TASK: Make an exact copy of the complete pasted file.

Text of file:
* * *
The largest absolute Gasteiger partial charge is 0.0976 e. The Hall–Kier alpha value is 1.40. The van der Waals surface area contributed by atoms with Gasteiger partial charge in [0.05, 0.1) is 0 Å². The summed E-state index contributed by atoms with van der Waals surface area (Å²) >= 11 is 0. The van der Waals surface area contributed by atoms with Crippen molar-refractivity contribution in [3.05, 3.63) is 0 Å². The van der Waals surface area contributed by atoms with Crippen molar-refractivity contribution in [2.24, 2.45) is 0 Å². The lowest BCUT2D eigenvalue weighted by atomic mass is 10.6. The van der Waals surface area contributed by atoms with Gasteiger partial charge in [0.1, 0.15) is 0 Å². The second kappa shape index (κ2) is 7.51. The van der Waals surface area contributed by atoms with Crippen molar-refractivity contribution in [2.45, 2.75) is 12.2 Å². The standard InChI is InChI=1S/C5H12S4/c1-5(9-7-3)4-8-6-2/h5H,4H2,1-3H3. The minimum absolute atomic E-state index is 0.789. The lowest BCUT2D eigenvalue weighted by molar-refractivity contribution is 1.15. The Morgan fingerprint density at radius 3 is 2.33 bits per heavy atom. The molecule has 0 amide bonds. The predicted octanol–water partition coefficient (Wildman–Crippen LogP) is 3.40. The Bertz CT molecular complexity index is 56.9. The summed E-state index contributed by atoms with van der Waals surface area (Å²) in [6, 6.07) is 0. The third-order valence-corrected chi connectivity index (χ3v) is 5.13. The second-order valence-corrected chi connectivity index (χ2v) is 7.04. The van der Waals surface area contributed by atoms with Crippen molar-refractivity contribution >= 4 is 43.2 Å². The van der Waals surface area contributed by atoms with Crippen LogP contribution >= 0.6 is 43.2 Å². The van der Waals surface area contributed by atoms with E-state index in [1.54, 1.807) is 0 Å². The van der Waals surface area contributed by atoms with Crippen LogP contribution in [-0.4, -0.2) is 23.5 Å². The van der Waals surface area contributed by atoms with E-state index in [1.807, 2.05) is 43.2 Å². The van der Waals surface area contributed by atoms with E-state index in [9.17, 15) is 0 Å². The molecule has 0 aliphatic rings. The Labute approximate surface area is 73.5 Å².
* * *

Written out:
The largest absolute Gasteiger partial charge is 0.0976 e. The Hall–Kier alpha value is 1.40. The van der Waals surface area contributed by atoms with Gasteiger partial charge in [0.05, 0.1) is 0 Å². The summed E-state index contributed by atoms with van der Waals surface area (Å²) >= 11 is 0. The van der Waals surface area contributed by atoms with Crippen molar-refractivity contribution in [3.05, 3.63) is 0 Å². The van der Waals surface area contributed by atoms with Crippen molar-refractivity contribution in [2.24, 2.45) is 0 Å². The lowest BCUT2D eigenvalue weighted by atomic mass is 10.6. The van der Waals surface area contributed by atoms with Gasteiger partial charge in [0.1, 0.15) is 0 Å². The second kappa shape index (κ2) is 7.51. The van der Waals surface area contributed by atoms with Crippen molar-refractivity contribution in [2.45, 2.75) is 12.2 Å². The standard InChI is InChI=1S/C5H12S4/c1-5(9-7-3)4-8-6-2/h5H,4H2,1-3H3. The minimum absolute atomic E-state index is 0.789. The lowest BCUT2D eigenvalue weighted by molar-refractivity contribution is 1.15. The Morgan fingerprint density at radius 3 is 2.33 bits per heavy atom. The molecule has 0 amide bonds. The predicted octanol–water partition coefficient (Wildman–Crippen LogP) is 3.40. The Bertz CT molecular complexity index is 56.9. The summed E-state index contributed by atoms with van der Waals surface area (Å²) in [6, 6.07) is 0. The third-order valence-corrected chi connectivity index (χ3v) is 5.13. The second-order valence-corrected chi connectivity index (χ2v) is 7.04. The van der Waals surface area contributed by atoms with Crippen molar-refractivity contribution >= 4 is 43.2 Å². The van der Waals surface area contributed by atoms with Crippen LogP contribution >= 0.6 is 43.2 Å². The van der Waals surface area contributed by atoms with E-state index in [1.54, 1.807) is 0 Å². The van der Waals surface area contributed by atoms with Crippen LogP contribution in [-0.4, -0.2) is 23.5 Å². The van der Waals surface area contributed by atoms with E-state index in [1.807, 2.05) is 43.2 Å². The van der Waals surface area contributed by atoms with E-state index in [9.17, 15) is 0 Å². The molecule has 0 aliphatic rings. The Labute approximate surface area is 73.5 Å².